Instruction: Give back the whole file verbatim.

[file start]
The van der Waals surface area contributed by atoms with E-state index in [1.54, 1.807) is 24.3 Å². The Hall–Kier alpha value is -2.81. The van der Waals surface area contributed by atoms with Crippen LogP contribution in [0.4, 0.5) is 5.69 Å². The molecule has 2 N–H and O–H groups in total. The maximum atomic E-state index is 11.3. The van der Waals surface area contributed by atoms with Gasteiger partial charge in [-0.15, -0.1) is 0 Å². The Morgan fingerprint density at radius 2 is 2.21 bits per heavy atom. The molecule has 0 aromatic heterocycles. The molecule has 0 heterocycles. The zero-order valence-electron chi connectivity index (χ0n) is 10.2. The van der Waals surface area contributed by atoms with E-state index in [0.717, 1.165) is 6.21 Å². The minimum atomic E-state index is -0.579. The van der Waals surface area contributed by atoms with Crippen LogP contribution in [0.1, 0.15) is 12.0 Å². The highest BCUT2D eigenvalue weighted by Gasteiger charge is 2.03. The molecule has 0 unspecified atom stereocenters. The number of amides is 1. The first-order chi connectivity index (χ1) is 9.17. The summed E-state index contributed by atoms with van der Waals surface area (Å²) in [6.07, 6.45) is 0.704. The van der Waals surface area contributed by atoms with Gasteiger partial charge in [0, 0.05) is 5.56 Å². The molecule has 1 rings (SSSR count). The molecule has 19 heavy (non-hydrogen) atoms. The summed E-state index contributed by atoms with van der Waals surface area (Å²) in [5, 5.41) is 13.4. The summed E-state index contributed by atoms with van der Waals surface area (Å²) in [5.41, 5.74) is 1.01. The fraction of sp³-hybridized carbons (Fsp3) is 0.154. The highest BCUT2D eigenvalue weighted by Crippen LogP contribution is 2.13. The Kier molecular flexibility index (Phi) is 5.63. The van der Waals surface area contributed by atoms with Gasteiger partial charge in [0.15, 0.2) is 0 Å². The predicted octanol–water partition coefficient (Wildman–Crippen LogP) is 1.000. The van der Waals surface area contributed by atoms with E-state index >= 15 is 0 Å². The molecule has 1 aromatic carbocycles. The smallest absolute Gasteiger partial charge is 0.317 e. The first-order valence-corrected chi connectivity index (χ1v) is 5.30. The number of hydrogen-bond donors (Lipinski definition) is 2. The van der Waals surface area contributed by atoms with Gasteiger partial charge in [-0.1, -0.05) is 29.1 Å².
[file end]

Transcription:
The van der Waals surface area contributed by atoms with E-state index in [1.54, 1.807) is 24.3 Å². The Hall–Kier alpha value is -2.81. The van der Waals surface area contributed by atoms with Crippen LogP contribution in [0.4, 0.5) is 5.69 Å². The molecule has 2 N–H and O–H groups in total. The maximum atomic E-state index is 11.3. The van der Waals surface area contributed by atoms with Gasteiger partial charge in [-0.15, -0.1) is 0 Å². The Morgan fingerprint density at radius 2 is 2.21 bits per heavy atom. The molecule has 0 aromatic heterocycles. The molecule has 0 heterocycles. The zero-order valence-electron chi connectivity index (χ0n) is 10.2. The van der Waals surface area contributed by atoms with E-state index in [0.717, 1.165) is 6.21 Å². The minimum atomic E-state index is -0.579. The van der Waals surface area contributed by atoms with Crippen LogP contribution in [0.1, 0.15) is 12.0 Å². The highest BCUT2D eigenvalue weighted by Gasteiger charge is 2.03. The molecule has 0 unspecified atom stereocenters. The number of amides is 1. The first-order chi connectivity index (χ1) is 9.17. The summed E-state index contributed by atoms with van der Waals surface area (Å²) in [6.07, 6.45) is 0.704. The van der Waals surface area contributed by atoms with Gasteiger partial charge in [0, 0.05) is 5.56 Å². The molecule has 1 rings (SSSR count). The molecule has 19 heavy (non-hydrogen) atoms. The summed E-state index contributed by atoms with van der Waals surface area (Å²) in [5, 5.41) is 13.4. The summed E-state index contributed by atoms with van der Waals surface area (Å²) in [5.41, 5.74) is 1.01. The fraction of sp³-hybridized carbons (Fsp3) is 0.154. The highest BCUT2D eigenvalue weighted by Crippen LogP contribution is 2.13. The Kier molecular flexibility index (Phi) is 5.63. The van der Waals surface area contributed by atoms with Gasteiger partial charge in [0.15, 0.2) is 0 Å². The predicted octanol–water partition coefficient (Wildman–Crippen LogP) is 1.000. The van der Waals surface area contributed by atoms with E-state index >= 15 is 0 Å². The molecule has 1 aromatic carbocycles. The smallest absolute Gasteiger partial charge is 0.317 e. The first-order valence-corrected chi connectivity index (χ1v) is 5.30. The number of hydrogen-bond donors (Lipinski definition) is 2. The van der Waals surface area contributed by atoms with Gasteiger partial charge in [-0.1, -0.05) is 29.1 Å².